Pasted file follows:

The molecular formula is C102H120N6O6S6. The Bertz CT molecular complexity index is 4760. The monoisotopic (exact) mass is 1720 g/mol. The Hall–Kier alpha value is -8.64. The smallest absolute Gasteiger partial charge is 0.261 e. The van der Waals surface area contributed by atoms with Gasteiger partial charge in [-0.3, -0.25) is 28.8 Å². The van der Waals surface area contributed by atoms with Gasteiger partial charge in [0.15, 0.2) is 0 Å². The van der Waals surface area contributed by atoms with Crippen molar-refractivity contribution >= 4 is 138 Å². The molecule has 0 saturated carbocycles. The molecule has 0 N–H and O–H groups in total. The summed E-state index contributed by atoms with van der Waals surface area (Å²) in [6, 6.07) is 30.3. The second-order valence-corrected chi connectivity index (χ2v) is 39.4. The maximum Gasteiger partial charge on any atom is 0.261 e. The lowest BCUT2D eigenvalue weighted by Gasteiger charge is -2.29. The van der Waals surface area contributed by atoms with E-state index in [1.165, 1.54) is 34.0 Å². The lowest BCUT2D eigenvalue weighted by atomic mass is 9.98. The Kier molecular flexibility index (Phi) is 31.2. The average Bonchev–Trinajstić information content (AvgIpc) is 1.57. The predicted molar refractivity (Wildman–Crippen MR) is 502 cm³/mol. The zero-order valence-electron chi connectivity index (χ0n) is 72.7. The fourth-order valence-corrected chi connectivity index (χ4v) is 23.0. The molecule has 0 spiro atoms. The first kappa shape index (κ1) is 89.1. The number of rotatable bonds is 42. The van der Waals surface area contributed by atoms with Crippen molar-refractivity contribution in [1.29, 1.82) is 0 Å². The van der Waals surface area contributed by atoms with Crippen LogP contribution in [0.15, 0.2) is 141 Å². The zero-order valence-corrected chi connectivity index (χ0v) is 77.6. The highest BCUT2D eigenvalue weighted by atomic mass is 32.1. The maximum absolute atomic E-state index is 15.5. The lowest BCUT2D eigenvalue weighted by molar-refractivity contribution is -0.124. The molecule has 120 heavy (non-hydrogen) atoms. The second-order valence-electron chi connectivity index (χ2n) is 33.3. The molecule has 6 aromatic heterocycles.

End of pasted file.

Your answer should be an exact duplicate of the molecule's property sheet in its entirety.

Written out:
The molecular formula is C102H120N6O6S6. The Bertz CT molecular complexity index is 4760. The monoisotopic (exact) mass is 1720 g/mol. The Hall–Kier alpha value is -8.64. The smallest absolute Gasteiger partial charge is 0.261 e. The van der Waals surface area contributed by atoms with Gasteiger partial charge in [-0.3, -0.25) is 28.8 Å². The van der Waals surface area contributed by atoms with Gasteiger partial charge in [0.15, 0.2) is 0 Å². The van der Waals surface area contributed by atoms with Crippen molar-refractivity contribution >= 4 is 138 Å². The molecule has 0 saturated carbocycles. The molecule has 0 N–H and O–H groups in total. The summed E-state index contributed by atoms with van der Waals surface area (Å²) in [6, 6.07) is 30.3. The second-order valence-corrected chi connectivity index (χ2v) is 39.4. The maximum Gasteiger partial charge on any atom is 0.261 e. The lowest BCUT2D eigenvalue weighted by Gasteiger charge is -2.29. The van der Waals surface area contributed by atoms with E-state index in [1.165, 1.54) is 34.0 Å². The lowest BCUT2D eigenvalue weighted by atomic mass is 9.98. The Kier molecular flexibility index (Phi) is 31.2. The average Bonchev–Trinajstić information content (AvgIpc) is 1.57. The predicted molar refractivity (Wildman–Crippen MR) is 502 cm³/mol. The zero-order valence-electron chi connectivity index (χ0n) is 72.7. The fourth-order valence-corrected chi connectivity index (χ4v) is 23.0. The molecule has 0 spiro atoms. The first kappa shape index (κ1) is 89.1. The number of rotatable bonds is 42. The van der Waals surface area contributed by atoms with Crippen molar-refractivity contribution in [1.29, 1.82) is 0 Å². The van der Waals surface area contributed by atoms with Crippen LogP contribution in [0.15, 0.2) is 141 Å². The zero-order valence-corrected chi connectivity index (χ0v) is 77.6. The highest BCUT2D eigenvalue weighted by atomic mass is 32.1. The maximum absolute atomic E-state index is 15.5. The lowest BCUT2D eigenvalue weighted by molar-refractivity contribution is -0.124. The molecule has 120 heavy (non-hydrogen) atoms. The second-order valence-electron chi connectivity index (χ2n) is 33.3. The molecule has 6 aromatic heterocycles.